Sipping a Dry Fly A tasteful presentation
- By: Tom Keer
- Photography by: Emily Lilienthal
j It comes as no surpriseto any angler that great things come from standing in a trout stream. In the case of the Spokane, Washington-based Dry Fly Distilling, the idea to launch a brand of vodka, gin, whiskey and bourbon was hatched while standing knee-deep in the Gallatin River. A pair of fly-fishing friends, Kent Fleischmann and Don Poffenroth, launched the company. They hired the uniquely talented distiller/angler Patrick Donovan and created a product that showcased their love of the outdoors and fly-fishing. Their company roots reflect a perfect presentation, right down to their name.
The contents of every award-winning Dry Fly Distilling spirit are made from locally grown grains from sustainable farms. According to Fleischmann, “We use pot stills designed by Christian Carl from Groppingen, Germany. Our company is a true micro-distillery that produces between 9,000 and 15,000 cases annually. Because of our relatively small quantities we’re able to control the quality and the quantity of our product.
“In a way, our company is identical to fly-fishing,” Fleischmann added. “We patiently work to remove any of the negative qualities that are associated with large-scale distillers. We study our environment and the grains that come from it. We test and practice, we adapt and change, and when we’re ready to launch a product we make our cast. Dry Fly Distilling has won a tremendous number of awards over the years, but like fly-fishing we’re always up for new challenges. Our goal is to stay small and focused. That way we can still get out and fish.”
p>Washington Wheat Vodka
Dry Fly burst onto the scene with this, their first product. They take their time and triple distill each batch, with one stripping run and two rectifying runs. The result is a spirit that has a tremendous amount of character, and is visually clear with a sweet, buttery nose. Swirl a glass and you’ll see a viscous fluid. Sip it and you’ll experience lingering flavors that leave a clean taste on your palate. $35.99 for 750ml.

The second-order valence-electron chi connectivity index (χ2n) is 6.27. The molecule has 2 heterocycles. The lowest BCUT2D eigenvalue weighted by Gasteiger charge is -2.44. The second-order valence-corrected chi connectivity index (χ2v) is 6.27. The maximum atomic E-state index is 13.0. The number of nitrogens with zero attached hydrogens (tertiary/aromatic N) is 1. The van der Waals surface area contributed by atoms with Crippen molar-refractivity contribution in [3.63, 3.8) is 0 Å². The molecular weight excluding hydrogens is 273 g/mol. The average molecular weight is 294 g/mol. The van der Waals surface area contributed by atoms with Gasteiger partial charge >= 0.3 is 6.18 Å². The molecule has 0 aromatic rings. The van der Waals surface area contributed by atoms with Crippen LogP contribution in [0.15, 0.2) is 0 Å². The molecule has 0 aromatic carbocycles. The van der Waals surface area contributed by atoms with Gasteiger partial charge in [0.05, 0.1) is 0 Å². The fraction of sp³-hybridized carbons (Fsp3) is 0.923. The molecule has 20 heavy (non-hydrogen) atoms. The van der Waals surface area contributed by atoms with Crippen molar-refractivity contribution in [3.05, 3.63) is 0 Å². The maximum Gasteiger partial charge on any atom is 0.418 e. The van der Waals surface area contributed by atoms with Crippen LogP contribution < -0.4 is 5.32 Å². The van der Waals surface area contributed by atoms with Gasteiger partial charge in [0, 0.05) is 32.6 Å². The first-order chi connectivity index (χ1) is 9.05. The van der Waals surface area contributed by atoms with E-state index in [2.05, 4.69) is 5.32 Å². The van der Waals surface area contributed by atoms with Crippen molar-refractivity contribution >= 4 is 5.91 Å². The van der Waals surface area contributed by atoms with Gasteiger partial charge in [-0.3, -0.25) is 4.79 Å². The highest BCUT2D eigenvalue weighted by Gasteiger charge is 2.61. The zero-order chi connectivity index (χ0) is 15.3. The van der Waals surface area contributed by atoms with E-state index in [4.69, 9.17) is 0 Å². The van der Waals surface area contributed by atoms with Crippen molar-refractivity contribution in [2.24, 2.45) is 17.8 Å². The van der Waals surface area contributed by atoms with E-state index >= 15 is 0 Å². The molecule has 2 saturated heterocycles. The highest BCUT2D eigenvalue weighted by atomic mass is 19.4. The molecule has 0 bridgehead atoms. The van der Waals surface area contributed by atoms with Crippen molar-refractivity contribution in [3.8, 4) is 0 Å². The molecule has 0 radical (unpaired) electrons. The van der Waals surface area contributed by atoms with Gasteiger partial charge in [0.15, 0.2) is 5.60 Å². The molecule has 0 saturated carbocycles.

Washington Dry Gin
The history of gin goes back to the Middle Ages. Dry Fly Distillers creates theirs by using their vodka as a base, then interrupting the vapor path as it passes from the still to the condenser. Just the volatile oils remain, and the end result is their gin. You’ll experience a wide variety of flavors—such as apple and lavender—and you’ll also get a hint of citrus that comes from renderings with hops. $39.99 for 750ml.
Washington Bourbon 101
Word on the street is that the Washington Bourbon 101 just won a coveted double gold medal/Best of Show award, to be announced in the near future. All of the grain used in the 101 comes from the west slope of the Spokane River, and it’s a 60% corn/40% barley-and-wheat combination. There is an initial spicy taste that is followed by a sweetness and a soft finish. Aged in new American oak casks, it’s no surprise that the bourbon sells out quickly. $64.99 for 375ml.
Straight Triticale Whiskey and Rye Wheat Hybrid
Upland hunters frequently look for game birds feeding on triticale, and for good reason: The grain is nature’s hybrid of rye and wheat. Dry Fly Distillers uses triticale for their new whiskey, and the result is a smooth taste with hints of grass and oak. Drink it straight or mix it in a cocktail; you’ll be sure to taste the great outdoors. $35.99 for 375ml.
Recipes courtesy Gordon Hamersley
For 25 years, James Beard Foundation award winner Gordon Hamersley has been the chef and co-owner of Hamersley’s Bistro, in Boston’s South End. Gordon is a respected cooking teacher and mentor to many aspiring chefs. Hamersley’s Bistro receives frequent accolades in the press, is consistently rated as one of Boston’s top 10 restaurants in Zagat’s, and has been inducted into the Nation’s Restaurant News Fine Dining Hall of Fame.
Gordon is currently part of several environmental groups that help protect New England’s vast natural resources, and he’s a long-time member of Trout Unlimited and The Ruffed Grouse Society.
Bartender, Hamersley’s Bistro, Boston, Massachusetts
1 ounce bourbon
1 ounce Belle de Brillet
1 ½ ounces Amaretto
Shake vigorously and serve up either in a martini glass or over ice.
Trout Fisherman’s Release
Carolyn Ownbey and Jason Hanelt
1 1⁄2 ounces gin
1 ounce Port
1 ounce fresh orange juice
1 whole egg
orange ice cubes
singed rosemary branch
Combine the gin, port, orange juice and egg in a shaker; shake vigorously.
To serve, strain over orange ice cubes, and garnish with juniper berries, orange slices and rosemary branch.